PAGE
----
A short door-to-balloon time (D2B) is considered a quality of care measure for patients of ST-elevation myocardial infarction (STEMI) undergoing primary percutaneous intervention (pPCI). However, recent literature has documented reductions in D2B that were not associated with improved STEMI mortality. Using the National Cardiovascular Data Registry (NCDR) CathPCI Registry, Nallamothu et al. assessed this apparent contradiction at the individual and population levels. The authors examined 150,116 pPCI procedures performed on 146,940 patients at 423 US hospitals over the course of six years. They assessed both in-hospitality (in the entire cohort) and 6-month mortality (in Medicare beneficiaries ≥ 65 years old) using models that incorporated patient and population-level components relevant to the association between D2B time and outcomes. Over the 6 years included in this analysis, a significant annual decrease in D2B times [86 min (IQR 65–109) in 2005 to 63 min (IQR 47–80) in 2011 (p<0.0001)] was accompanied by an increase in risk-adjusted in-hospital (from 4.7% to 5.3%; p=0.06) and 6-month (from 12.9% to 14.4%; p=0.001) mortality. Multilevel modeling demonstrated that patient specific shorter D2B times were consistently associated with lower in-hospital (adjusted OR for each 10 min decrease 0.92; 95% CI 0.91–0.93; p<0.0001) and 6-month mortality (adjusted OR for each 10 min decrease, 0.94; 95% CI 0.93–0.95; p<0.0001) for individual patients. However, this protective association was not evident at the population level, where the overall annual increase in mortality was independent of patient-specific D2B times.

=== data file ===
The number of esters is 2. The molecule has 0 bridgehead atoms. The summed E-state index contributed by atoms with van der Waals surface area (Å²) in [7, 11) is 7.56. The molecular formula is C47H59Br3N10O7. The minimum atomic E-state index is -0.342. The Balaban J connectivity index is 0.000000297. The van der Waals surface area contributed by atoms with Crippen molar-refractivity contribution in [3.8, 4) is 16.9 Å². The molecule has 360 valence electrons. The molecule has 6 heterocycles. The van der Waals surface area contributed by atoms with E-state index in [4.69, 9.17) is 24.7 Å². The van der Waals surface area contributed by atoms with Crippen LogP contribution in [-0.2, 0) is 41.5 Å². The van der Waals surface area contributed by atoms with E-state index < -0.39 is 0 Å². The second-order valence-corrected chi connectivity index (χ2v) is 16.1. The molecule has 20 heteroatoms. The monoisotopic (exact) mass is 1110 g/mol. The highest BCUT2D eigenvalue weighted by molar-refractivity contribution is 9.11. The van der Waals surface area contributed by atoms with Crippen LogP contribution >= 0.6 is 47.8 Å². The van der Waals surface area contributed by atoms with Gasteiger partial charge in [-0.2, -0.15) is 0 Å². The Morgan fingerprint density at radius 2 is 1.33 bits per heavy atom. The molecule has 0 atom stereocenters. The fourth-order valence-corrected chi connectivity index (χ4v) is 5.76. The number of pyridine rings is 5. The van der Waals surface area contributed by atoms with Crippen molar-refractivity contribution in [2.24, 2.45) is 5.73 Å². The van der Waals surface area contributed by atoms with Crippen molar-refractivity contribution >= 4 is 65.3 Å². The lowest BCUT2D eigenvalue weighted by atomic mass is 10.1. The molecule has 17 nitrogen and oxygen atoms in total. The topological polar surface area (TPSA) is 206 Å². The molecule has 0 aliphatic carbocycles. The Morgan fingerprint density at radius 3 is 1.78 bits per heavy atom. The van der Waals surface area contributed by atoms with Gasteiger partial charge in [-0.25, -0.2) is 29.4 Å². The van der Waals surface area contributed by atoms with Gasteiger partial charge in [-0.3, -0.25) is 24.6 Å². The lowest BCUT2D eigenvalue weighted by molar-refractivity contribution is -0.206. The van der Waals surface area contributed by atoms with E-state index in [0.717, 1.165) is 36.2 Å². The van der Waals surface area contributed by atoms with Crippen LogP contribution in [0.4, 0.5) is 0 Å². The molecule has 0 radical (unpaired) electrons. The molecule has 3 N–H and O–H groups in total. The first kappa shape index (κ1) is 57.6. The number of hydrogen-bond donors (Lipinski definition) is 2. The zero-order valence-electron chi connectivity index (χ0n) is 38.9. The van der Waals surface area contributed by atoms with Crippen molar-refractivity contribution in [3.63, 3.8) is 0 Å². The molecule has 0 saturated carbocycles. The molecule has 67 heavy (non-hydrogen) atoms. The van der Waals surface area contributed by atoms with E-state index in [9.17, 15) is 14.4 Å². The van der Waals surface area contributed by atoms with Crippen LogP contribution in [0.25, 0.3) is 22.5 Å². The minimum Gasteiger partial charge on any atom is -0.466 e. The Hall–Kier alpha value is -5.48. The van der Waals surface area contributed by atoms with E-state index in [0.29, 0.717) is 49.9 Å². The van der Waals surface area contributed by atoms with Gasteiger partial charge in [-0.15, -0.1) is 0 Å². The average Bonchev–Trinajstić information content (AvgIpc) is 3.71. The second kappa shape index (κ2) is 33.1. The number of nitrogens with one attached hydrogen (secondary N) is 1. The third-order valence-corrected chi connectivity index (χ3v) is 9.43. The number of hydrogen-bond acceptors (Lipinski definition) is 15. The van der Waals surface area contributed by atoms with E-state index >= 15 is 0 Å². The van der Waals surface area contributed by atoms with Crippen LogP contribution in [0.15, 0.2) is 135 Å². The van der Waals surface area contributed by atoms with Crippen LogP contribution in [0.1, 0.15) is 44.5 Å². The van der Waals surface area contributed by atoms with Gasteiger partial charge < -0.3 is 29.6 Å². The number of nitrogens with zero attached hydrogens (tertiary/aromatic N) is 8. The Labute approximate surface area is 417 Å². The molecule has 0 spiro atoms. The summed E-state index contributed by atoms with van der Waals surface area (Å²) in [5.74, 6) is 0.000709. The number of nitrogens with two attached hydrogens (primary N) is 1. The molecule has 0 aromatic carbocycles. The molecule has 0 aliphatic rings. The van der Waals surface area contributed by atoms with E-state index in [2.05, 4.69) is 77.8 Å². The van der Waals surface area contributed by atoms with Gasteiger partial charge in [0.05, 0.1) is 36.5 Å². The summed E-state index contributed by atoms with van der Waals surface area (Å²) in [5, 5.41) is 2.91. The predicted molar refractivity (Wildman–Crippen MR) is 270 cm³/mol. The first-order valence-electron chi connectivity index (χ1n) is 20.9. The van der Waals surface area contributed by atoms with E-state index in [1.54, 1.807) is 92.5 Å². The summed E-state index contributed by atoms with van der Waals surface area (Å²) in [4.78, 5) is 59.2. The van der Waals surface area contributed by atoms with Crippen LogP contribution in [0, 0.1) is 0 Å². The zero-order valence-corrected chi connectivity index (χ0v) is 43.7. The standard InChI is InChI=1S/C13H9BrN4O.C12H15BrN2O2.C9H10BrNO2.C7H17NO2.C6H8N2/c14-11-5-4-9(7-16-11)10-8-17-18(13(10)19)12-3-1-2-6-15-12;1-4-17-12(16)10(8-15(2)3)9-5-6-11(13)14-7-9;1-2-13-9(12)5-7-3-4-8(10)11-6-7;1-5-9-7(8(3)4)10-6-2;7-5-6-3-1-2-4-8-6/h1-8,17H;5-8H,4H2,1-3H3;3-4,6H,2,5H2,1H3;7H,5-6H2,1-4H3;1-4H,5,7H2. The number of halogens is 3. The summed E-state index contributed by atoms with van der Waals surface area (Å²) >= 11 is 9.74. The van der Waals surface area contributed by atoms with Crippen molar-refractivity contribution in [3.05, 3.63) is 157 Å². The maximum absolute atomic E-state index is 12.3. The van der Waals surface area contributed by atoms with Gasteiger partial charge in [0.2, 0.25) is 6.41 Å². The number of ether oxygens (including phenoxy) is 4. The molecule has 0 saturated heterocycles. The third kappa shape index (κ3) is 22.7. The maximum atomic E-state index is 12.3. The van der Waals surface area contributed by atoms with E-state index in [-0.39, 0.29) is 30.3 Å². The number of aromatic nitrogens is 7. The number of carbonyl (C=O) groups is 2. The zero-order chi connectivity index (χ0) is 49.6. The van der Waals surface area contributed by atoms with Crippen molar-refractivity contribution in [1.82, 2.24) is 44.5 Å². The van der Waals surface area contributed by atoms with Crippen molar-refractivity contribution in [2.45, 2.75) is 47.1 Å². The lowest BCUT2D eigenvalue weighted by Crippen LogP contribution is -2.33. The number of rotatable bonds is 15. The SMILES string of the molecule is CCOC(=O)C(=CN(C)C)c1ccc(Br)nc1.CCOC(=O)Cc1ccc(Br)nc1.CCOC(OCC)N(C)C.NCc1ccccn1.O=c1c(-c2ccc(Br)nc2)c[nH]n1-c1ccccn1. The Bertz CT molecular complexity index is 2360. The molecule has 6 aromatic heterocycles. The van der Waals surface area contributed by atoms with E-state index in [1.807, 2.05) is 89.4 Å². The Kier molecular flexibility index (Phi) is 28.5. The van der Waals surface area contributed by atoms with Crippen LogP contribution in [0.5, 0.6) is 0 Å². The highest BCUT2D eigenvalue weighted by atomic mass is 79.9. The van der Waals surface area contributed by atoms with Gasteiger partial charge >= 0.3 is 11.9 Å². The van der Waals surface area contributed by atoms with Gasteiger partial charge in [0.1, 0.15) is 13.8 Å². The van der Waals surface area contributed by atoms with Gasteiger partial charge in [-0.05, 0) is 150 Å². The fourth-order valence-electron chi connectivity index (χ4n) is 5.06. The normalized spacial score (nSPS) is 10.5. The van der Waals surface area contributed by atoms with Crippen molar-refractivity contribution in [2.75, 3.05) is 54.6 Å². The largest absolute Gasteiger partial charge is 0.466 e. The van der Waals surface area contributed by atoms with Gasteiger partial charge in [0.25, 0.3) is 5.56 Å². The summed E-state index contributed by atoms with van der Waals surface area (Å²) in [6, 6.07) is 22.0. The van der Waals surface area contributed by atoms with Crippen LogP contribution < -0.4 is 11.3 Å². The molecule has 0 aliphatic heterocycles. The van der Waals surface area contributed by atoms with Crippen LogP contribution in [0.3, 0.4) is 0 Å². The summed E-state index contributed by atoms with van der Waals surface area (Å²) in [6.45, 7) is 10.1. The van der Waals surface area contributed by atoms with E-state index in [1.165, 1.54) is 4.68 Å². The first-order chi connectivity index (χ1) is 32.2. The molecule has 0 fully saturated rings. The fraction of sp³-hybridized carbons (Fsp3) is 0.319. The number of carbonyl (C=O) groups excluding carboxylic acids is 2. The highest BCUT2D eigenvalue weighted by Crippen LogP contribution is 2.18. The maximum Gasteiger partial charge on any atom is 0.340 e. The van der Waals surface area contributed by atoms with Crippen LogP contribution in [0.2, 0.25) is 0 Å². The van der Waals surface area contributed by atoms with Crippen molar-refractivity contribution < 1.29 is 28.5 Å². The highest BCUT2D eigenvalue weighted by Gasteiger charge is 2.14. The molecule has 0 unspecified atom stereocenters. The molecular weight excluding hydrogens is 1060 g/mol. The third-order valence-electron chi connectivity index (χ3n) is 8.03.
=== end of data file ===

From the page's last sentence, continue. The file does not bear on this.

Shorter D2B times are associated with a patient-level mortality benefit for STEMI. These findings highlight the importance of avoiding interpretation about patient-level associations from studies of population-level results.
Summarized by Jehu S. Mathew and Steven M. Bradley
Nallamothu BK, Normand SLT, Wang Y, Hofer TP, Brush JE Jr, Messenger JC, Bradley EH, Rumsfeld JS, Krumholz HM. Relation between door-to-balloon times and mortality after primary percutaneous coronary intervention over time: a retrospective study. Lancet. 2014. Nov 19. pii: S0140-6736(14)61932-2.